Top 10 Peter Paul Rubens's Famous Paintings (Masterpieces)
Peter Paul Rubens was a Flemish Baroque painter famous for his vibrant color palettes, lifelike figures, and dramatic compositions. In a span of 50 years, he completed 1,403 works of art. Rubens was a classically trained artist who was knighted by both Philip IV of Spain and Charles I of England.
Here are some of his 10 best paintings and the stories behind them.
1. Medusa by Peter Paul Rubens
The painting depicts Medusa's severed head, her serpentine hair slithering horrifically on a rocky outcrop in the wilderness.
Some of the snakes bite each other, while others give birth, and tiny snakes are created from drips of Medusa's blood. There are several animals in the foreground, including a scorpion, two spiders, and a colorfully patterned lizard.
Ovid claims that among Phorcys' daughters, Medusa was the most beautiful, and that she was praised for her exquisite hair. However, after Neptune defiled the goddess in the Temple of Minerva, the goddess Athena changed Medusa's hair into repulsive snakes.
2. The Hippopotamus and Crocodile Hunt by Peter Paul Rubens
The painting shows Egyptians hunting a hippo and a crocodile in the Nile. The dynamic composition, vibrant color, and expert portrayal of the human form have earned this artwork a place among the pantheon of Baroque art's greatest works.
The Hippo and Crocodile Hunt makes a remark about man's struggle against the natural world. Currently, you may find the painting in Brussels, at the Royal Museums of Fine Arts.
3. The Fall of Phaeton by Peter Paul Rubens
The Fall of Phaeton tells the mythological tale of Phaeton, Helios's son, who pleaded with his father to allow him to pilot the sun's chariot across the sky. The earth caught fire because Phaeton lost control of the chariot and its horses, despite his father's warnings.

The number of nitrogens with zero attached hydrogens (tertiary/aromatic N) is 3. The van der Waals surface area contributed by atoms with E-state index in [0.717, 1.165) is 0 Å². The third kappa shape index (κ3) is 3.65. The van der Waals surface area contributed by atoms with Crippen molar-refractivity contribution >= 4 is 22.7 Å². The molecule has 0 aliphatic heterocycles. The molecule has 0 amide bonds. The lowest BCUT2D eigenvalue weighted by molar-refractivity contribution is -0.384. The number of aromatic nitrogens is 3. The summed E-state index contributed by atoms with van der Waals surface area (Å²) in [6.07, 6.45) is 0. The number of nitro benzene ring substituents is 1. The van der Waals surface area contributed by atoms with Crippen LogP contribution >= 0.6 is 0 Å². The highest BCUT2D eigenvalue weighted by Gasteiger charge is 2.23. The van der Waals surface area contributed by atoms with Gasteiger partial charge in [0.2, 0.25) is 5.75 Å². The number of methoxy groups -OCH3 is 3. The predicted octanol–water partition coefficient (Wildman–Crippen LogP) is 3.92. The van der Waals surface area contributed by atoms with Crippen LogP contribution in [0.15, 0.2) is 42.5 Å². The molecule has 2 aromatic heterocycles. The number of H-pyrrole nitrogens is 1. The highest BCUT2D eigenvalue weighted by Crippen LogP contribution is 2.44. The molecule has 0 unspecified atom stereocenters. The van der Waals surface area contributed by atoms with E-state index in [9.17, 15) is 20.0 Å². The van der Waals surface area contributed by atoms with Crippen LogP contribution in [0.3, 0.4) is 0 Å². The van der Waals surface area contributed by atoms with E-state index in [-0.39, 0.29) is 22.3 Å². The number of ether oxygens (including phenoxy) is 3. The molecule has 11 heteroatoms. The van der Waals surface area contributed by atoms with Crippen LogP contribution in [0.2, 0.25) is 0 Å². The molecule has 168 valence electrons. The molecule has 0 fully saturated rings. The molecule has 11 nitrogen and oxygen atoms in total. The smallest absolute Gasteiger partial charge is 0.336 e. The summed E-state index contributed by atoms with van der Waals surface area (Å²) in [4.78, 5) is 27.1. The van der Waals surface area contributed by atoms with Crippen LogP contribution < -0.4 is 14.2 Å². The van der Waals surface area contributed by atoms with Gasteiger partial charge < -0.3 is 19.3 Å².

Zeus had to step in and kill Phaeton with a lightning bolt to stop the carnage from continuing. The vibrant color palette and energetic arrangement of this painting are what make it stand out.
4. The Garden of Love by Peter Paul Rubens
Lovers, musicians, and mingling are all depicted in this gorgeous garden setting of the Garden of Love. The artwork is well-known for its erotica-inspired subject matter, vivid colors, and dynamic compositions.
The Italian Renaissance has a major aesthetic influence on the work. While some critics see the painting as a celebration of romantic bliss and sensuous delights, others see it as a statement on the ephemeral nature of human desire and contentment.
5. The Descent from the Cross by Peter Paul Rubens
The arrangement of the artwork is particularly interesting because of the way it uses diagonal lines and overlapping figures to generate a sense of motion and passion. Light and shadow are also used expertly by Rubens to create depth and direct the viewer's attention to Christ.
All of the people in the painting look like actual people, which adds to the painting's realism and the scene's emotional impact. The work is a perfect example of the Baroque style, which emphasized dynamic action and strong feelings.